Mohan Singh Karki remembers the time as a child, when he would return home with lips and tongue red, having feasted on buransh or rhododendron flowers. It was not uncommon for children to eat these flowers when they went into the Uttarakhand jungles to fetch firewood, graze cattle or play with friends. Somewhere between the deodar and pine landscape, buransh would welcome spring with its bright clusters, dotting the green-grey-white landscape with a flourish of red. What people call a cultural motif of Uttarakhand, is also the state’s national tree.
Holi, celebrated as the festival of spring, is prakriti ka utsav, says Karki. “Prakriti mein naayi umang, naya utsah hota hai (There’s new hope and joy in nature). From buransh that grows on trees to piyuli, a yellow flower that grow as a creeper along the road, and the blooming of peach, apricot, plum and pear in orchards, there’s a natural vibrancy and colour everywhere,” he says. Holi was more a festival of flowers and songs than the use of colour itself, recalls Karki, who manages the community radio station, Kumaon Vani, in Mukteshwar. Shekhar Pathak, Founder, People’s Association for Himalaya Area Research, affirms, “Even before the songs and colour, nature itself proclaims the arrival of spring in the hills. Our fields are lush with wheat and mustard harvests, lime trees are in full bloom, and an abundance of wild flowers everywhere tell that the festival is here.”
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Artificial colours are new to villages, says 52-year-old Karki. “In our childhood, if we wanted yellow, we used haldi in water or lime juice, which doesn’t rub off easily. We would boil buransh or tesu flowers for the red or yellowish orange colour. It was a week of celebrations, which continue even to this day,” he says.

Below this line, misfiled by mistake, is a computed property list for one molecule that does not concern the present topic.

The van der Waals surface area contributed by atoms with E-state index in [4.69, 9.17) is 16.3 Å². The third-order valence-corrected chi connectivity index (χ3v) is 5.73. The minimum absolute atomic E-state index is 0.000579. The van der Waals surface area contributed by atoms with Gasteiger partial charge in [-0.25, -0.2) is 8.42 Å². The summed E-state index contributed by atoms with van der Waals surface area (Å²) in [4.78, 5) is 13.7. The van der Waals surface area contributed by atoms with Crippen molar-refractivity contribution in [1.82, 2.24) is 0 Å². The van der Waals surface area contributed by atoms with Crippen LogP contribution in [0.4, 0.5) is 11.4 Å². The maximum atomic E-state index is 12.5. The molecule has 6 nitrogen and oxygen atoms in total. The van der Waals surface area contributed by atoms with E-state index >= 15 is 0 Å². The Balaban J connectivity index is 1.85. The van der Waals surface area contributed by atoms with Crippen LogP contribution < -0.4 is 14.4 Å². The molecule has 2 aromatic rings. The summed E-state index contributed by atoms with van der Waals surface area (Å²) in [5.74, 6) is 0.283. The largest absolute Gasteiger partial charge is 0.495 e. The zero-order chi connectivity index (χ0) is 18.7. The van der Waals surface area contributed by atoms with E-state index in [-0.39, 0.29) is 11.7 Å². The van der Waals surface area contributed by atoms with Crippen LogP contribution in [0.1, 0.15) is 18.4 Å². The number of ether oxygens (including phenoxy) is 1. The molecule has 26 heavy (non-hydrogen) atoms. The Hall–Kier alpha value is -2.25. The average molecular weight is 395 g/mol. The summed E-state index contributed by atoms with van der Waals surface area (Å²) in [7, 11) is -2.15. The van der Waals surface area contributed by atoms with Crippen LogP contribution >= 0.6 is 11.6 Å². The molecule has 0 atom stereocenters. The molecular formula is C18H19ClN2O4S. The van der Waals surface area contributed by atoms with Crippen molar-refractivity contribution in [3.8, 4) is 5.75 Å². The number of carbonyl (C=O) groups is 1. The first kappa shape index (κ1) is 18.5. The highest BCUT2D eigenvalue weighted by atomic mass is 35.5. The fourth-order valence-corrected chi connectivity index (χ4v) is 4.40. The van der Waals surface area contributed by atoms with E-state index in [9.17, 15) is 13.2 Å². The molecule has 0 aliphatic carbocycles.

The festival is celebrated in three parts — baithki holi, khari holi and mahila holi. While baithki begins from the temples, it often ends in people’s courtyards, where holiyars (banjarans or singers) sing with musical instruments, with a focus on the rich classical ragas of the region. “Raag ka uttar-chadav (the dips and crescendos of a raag) would depend on the time of day. As the night draws closer the music lulls, but with the break of dawn, raag khilne lagti hai (it comes alive),” says Pathak, quite literally in the midst of a baithki as we speak to him.
Khari holi, sung by villagers involves going door-to-door singing hymns and blessing people in every home. Pathak remembers a time when he was witness to a mahila holi, where only the women congregated. “They imitated the elders and prominent people of the village, through theatre and music, which was quite a revelation for me as a child,” he says.
Much before Holi though, children bring flowers and sweets, laying the petals before every door, and in return are treated to food or clothes. It’s a way of inviting blessings and announcing the arrival of the season.
Karki recalls how entertainment was more community driven, where the dependence was more on each other, than external elements. “People used local means to make colour, prepare food and entertain one another. The idea of the collective was very strong. Even in our songs, you could tell of our lives through the way the songs were written. They would tell of the environment, of the birds and trees, of what we ate and what we did. It proclaimed our oneness with nature. We were closer to the earth,” he says.